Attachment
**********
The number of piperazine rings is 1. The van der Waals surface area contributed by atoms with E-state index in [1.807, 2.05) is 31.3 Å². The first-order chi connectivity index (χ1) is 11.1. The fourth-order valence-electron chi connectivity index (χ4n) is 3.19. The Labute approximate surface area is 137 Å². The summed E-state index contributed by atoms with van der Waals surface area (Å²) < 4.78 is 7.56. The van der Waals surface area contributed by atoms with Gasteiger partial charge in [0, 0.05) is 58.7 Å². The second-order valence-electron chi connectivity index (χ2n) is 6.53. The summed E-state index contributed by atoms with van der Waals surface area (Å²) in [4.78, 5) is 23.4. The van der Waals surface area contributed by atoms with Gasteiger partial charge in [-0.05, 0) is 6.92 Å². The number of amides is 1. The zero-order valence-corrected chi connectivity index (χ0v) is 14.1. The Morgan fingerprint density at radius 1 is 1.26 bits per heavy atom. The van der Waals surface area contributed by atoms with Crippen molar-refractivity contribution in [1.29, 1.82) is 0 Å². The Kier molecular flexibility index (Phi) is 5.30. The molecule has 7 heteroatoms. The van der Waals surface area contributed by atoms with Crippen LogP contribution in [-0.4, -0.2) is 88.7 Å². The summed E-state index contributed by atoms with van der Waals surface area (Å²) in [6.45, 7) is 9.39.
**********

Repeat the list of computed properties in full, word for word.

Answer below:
The number of piperazine rings is 1. The van der Waals surface area contributed by atoms with E-state index in [1.807, 2.05) is 31.3 Å². The first-order chi connectivity index (χ1) is 11.1. The fourth-order valence-electron chi connectivity index (χ4n) is 3.19. The Labute approximate surface area is 137 Å². The summed E-state index contributed by atoms with van der Waals surface area (Å²) < 4.78 is 7.56. The van der Waals surface area contributed by atoms with Gasteiger partial charge in [0, 0.05) is 58.7 Å². The second-order valence-electron chi connectivity index (χ2n) is 6.53. The summed E-state index contributed by atoms with van der Waals surface area (Å²) in [4.78, 5) is 23.4. The van der Waals surface area contributed by atoms with Gasteiger partial charge in [-0.05, 0) is 6.92 Å². The number of amides is 1. The zero-order valence-corrected chi connectivity index (χ0v) is 14.1. The Morgan fingerprint density at radius 1 is 1.26 bits per heavy atom. The van der Waals surface area contributed by atoms with Crippen molar-refractivity contribution in [1.29, 1.82) is 0 Å². The Kier molecular flexibility index (Phi) is 5.30. The molecule has 7 heteroatoms. The van der Waals surface area contributed by atoms with Crippen LogP contribution in [-0.4, -0.2) is 88.7 Å². The summed E-state index contributed by atoms with van der Waals surface area (Å²) in [6.45, 7) is 9.39.